Cosmic Girl (aircraft)
|Virgin Orbit 747 Cosmic Girl at Long Beach Airport|
|Type||Boeing 747-41R 44/32/310 |
|First flight||25 May 2020 |
|Owners and operators|
|Status||Airworthy, in service as a launch platform for LauncherOne launch vehicles.|
|Aircraft carried||LauncherOne orbital rocket|
Cosmic Girl is a Boeing 747-400 aircraft. A former passenger airliner operated by Virgin Atlantic, it was purchased by Virgin Galactic in 2015 to be used as the first stage launch platform (or mothership) for the air launch stage of the smallsat orbital launch vehicle, the LauncherOne. In 2017, the aircraft was transferred to the orbital launch subsidiary, Virgin Orbit, and its livery updated to Virgin Orbit livery. It attempted its first launch on 25 May 2020.
Cosmic Girl was assembled in 2001 at the Boeing Everett Factory. It was configured as a 44/32/310 B747-41R, c/n. 32745. The aircraft's first flight was on 29 September 2001, and it was delivered to Virgin Atlantic on 31 October 2001, where it was registered as G-VWOW.
The jetliner was in-service with the airline until October 2015. The airliner, previously leased by Virgin Atlantic, was purchased outright by Virgin Group for Virgin Galactic, and registered as N744VG, in November 2015. A 747 was selected due to its carrying capacity. The acquisition of the 747 allowed the use of separate carrying aircraft for SpaceShipTwo and LauncherOne. With the spinoff of Virgin Orbit in 2017, Cosmic Girl was also transferred.
The air launch to orbit LauncherOne rocket was originally envisioned to operate from the smaller airplane WhiteKnightTwo (WK2) launch platform, used for the suborbital Tier 1b system of WK2 and SpaceShipTwo (SS2). However, as the size of LauncherOne expanded to better encompass the marketplace and acquire marketshare of small launches, the rocket outgrew WK2, leading to the evaluation of bigger launch aircraft, and the acquisition of Cosmic Girl for LauncherOne operations. The use of a larger airplane allows doubling of LauncherOne payload capacity to 200 kilograms (440 lb), though with the selection of a 747, ultimately, 400 kilograms (880 lb) may be supported. 747s have previously been used to air launch other craft, including the Space Shuttle Enterprise. The use of Cosmic Girl marks the first use of a 747 as a space launch platform.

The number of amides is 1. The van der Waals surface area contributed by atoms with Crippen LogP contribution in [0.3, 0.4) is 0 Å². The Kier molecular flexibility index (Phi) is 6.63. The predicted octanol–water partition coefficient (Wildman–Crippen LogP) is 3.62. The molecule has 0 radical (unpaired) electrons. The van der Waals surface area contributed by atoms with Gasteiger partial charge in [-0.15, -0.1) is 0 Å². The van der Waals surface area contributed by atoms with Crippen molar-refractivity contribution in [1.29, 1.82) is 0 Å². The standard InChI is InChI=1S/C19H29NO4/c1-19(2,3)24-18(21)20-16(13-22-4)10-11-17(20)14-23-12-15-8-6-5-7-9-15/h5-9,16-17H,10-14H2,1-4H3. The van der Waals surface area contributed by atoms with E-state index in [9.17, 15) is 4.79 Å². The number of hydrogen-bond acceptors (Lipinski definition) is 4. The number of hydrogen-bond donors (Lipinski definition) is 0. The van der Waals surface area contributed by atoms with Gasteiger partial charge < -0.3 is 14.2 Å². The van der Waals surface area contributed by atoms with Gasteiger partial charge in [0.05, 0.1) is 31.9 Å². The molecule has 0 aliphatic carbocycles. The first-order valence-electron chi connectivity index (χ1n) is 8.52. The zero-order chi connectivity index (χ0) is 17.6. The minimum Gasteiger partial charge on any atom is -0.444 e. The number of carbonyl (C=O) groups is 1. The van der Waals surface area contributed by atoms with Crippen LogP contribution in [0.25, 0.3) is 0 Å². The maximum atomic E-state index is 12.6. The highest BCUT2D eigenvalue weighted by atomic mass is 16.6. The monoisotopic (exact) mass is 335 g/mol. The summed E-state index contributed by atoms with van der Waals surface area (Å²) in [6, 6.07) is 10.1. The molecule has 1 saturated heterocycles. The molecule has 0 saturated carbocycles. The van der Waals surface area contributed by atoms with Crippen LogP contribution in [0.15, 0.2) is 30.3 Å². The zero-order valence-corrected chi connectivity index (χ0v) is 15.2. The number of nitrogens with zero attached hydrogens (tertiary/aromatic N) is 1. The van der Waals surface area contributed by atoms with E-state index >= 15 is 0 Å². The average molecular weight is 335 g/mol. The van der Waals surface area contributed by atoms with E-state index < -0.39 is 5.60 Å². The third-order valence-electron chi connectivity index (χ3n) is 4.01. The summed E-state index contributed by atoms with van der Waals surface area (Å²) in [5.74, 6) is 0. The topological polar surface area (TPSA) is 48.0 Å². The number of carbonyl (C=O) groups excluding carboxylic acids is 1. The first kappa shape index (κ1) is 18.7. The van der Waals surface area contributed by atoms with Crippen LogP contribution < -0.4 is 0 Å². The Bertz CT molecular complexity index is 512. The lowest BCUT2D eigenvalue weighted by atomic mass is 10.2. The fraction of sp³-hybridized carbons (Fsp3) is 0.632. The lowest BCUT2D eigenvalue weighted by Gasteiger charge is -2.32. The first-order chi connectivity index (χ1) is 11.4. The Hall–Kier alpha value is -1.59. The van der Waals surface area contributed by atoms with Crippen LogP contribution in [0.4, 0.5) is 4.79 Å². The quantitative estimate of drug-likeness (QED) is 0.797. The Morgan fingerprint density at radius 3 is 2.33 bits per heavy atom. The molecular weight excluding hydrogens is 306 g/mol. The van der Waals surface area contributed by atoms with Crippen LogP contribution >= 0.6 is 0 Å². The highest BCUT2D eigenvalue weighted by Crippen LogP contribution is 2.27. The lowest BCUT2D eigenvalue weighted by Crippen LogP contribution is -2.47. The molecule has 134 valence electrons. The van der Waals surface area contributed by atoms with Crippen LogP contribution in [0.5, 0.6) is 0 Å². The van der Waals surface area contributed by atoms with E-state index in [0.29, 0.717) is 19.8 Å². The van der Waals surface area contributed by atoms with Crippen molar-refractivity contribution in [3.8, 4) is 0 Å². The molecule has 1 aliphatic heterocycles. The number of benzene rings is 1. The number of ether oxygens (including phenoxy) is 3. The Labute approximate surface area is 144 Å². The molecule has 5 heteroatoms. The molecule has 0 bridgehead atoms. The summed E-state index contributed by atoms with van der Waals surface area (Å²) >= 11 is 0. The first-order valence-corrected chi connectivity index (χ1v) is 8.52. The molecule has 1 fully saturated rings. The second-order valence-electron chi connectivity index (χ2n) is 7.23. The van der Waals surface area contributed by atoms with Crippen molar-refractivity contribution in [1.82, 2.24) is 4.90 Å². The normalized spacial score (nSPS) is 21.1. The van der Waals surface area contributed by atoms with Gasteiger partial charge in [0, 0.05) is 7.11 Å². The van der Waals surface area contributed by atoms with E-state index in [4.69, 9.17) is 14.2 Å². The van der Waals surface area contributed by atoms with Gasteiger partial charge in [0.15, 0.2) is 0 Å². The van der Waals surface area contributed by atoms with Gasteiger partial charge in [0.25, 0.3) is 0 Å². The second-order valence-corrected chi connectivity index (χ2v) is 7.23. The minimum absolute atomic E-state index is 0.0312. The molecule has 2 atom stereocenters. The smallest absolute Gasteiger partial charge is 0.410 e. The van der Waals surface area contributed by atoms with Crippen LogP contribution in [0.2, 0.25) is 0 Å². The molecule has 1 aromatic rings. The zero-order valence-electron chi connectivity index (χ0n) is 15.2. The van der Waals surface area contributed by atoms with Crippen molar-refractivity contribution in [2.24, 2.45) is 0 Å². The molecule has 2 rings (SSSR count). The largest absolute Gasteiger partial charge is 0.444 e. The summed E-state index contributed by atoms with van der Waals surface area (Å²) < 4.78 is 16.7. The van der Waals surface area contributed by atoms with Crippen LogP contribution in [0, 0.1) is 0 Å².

The LauncherOne attachment pylon is situated on the left wing, where on a normal 747, the fifth engine attachment point is located for ferrying engines. This point is located between the fuselage and the left inboard engine. LauncherOne would be dropped from Cosmic Girl at a height of 35,000 feet (11,000 m). The maximum payload limit for LauncherOne operations on Cosmic Girl is 400 kilograms (880 lb).
Making its first flight, on 25 May 2020, a privately-funded air-launched rocket, LauncherOne, developed and built by Virgin Orbit failed to reach space after release from his Boeing 747-400, named "Cosmic Girl", over the Pacific Ocean.
|Wikimedia Commons has media related to G-VWOW (aircraft).|
- Stargazer N140SC; the Orbital L1011 mothership for Pegasus rockets
- Balls 8 52-008; the NASA NB-52B mothership for X-15 rocket planes, lifting bodies, and Pegasus rockets
- WhiteKnightOne N318SL; the Mojave Aerospace Ventures mothership for the SpaceShipOne rocketplane
- Shuttle Carrier Aircraft; the NASA B747 mothership that was used to air launch Enterprise
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- https://spaceflightnow.com/launch-schedule/ - 25 May 2020
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- Christian Davenport (3 December 2015). "Richard Branson unveils his rocket's new "mothership", a 747 he calls "Cosmic Girl"". Washington Post.
- Matt Payton (4 December 2015). "Virgin to adapt a Boeing 747 into a flying launchpad for their Galactic spaceship". Metro.co.uk.
- https://spaceflightnow.com/2020/05/25/virgin-orbits-air-launched-rocket-fails-on-first-test-flight/ - 25 May 2020